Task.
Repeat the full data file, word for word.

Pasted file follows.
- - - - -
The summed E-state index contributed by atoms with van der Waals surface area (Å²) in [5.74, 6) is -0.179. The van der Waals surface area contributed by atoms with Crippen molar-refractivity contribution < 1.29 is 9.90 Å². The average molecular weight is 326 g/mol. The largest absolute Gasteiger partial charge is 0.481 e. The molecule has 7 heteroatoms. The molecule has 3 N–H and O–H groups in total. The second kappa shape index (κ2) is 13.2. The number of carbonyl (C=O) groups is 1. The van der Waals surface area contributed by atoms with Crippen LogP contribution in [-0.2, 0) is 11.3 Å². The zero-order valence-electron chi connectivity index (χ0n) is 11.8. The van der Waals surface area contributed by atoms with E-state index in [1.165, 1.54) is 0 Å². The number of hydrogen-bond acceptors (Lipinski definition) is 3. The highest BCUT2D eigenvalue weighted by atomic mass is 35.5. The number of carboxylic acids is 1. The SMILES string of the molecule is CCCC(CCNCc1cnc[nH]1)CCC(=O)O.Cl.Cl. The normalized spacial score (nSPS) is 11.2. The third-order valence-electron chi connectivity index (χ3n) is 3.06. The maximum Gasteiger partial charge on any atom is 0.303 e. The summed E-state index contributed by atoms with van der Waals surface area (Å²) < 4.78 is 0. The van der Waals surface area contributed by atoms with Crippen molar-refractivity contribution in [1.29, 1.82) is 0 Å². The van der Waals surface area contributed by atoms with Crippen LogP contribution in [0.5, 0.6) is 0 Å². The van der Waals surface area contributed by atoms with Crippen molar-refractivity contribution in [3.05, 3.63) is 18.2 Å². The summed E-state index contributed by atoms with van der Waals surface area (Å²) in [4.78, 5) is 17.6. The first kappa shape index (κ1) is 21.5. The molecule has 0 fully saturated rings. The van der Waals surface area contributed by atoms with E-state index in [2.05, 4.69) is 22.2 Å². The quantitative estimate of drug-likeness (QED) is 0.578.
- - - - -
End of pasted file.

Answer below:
The summed E-state index contributed by atoms with van der Waals surface area (Å²) in [5.74, 6) is -0.179. The van der Waals surface area contributed by atoms with Crippen molar-refractivity contribution < 1.29 is 9.90 Å². The average molecular weight is 326 g/mol. The largest absolute Gasteiger partial charge is 0.481 e. The molecule has 7 heteroatoms. The molecule has 3 N–H and O–H groups in total. The second kappa shape index (κ2) is 13.2. The number of carbonyl (C=O) groups is 1. The van der Waals surface area contributed by atoms with Crippen LogP contribution in [-0.2, 0) is 11.3 Å². The zero-order valence-electron chi connectivity index (χ0n) is 11.8. The van der Waals surface area contributed by atoms with E-state index in [1.165, 1.54) is 0 Å². The number of hydrogen-bond acceptors (Lipinski definition) is 3. The highest BCUT2D eigenvalue weighted by atomic mass is 35.5. The number of carboxylic acids is 1. The SMILES string of the molecule is CCCC(CCNCc1cnc[nH]1)CCC(=O)O.Cl.Cl. The normalized spacial score (nSPS) is 11.2. The third-order valence-electron chi connectivity index (χ3n) is 3.06. The maximum Gasteiger partial charge on any atom is 0.303 e. The summed E-state index contributed by atoms with van der Waals surface area (Å²) < 4.78 is 0. The van der Waals surface area contributed by atoms with Crippen molar-refractivity contribution in [1.29, 1.82) is 0 Å². The van der Waals surface area contributed by atoms with Crippen LogP contribution in [0.5, 0.6) is 0 Å². The van der Waals surface area contributed by atoms with Crippen molar-refractivity contribution in [3.05, 3.63) is 18.2 Å². The summed E-state index contributed by atoms with van der Waals surface area (Å²) in [4.78, 5) is 17.6. The first kappa shape index (κ1) is 21.5. The molecule has 0 fully saturated rings. The van der Waals surface area contributed by atoms with E-state index in [2.05, 4.69) is 22.2 Å². The quantitative estimate of drug-likeness (QED) is 0.578.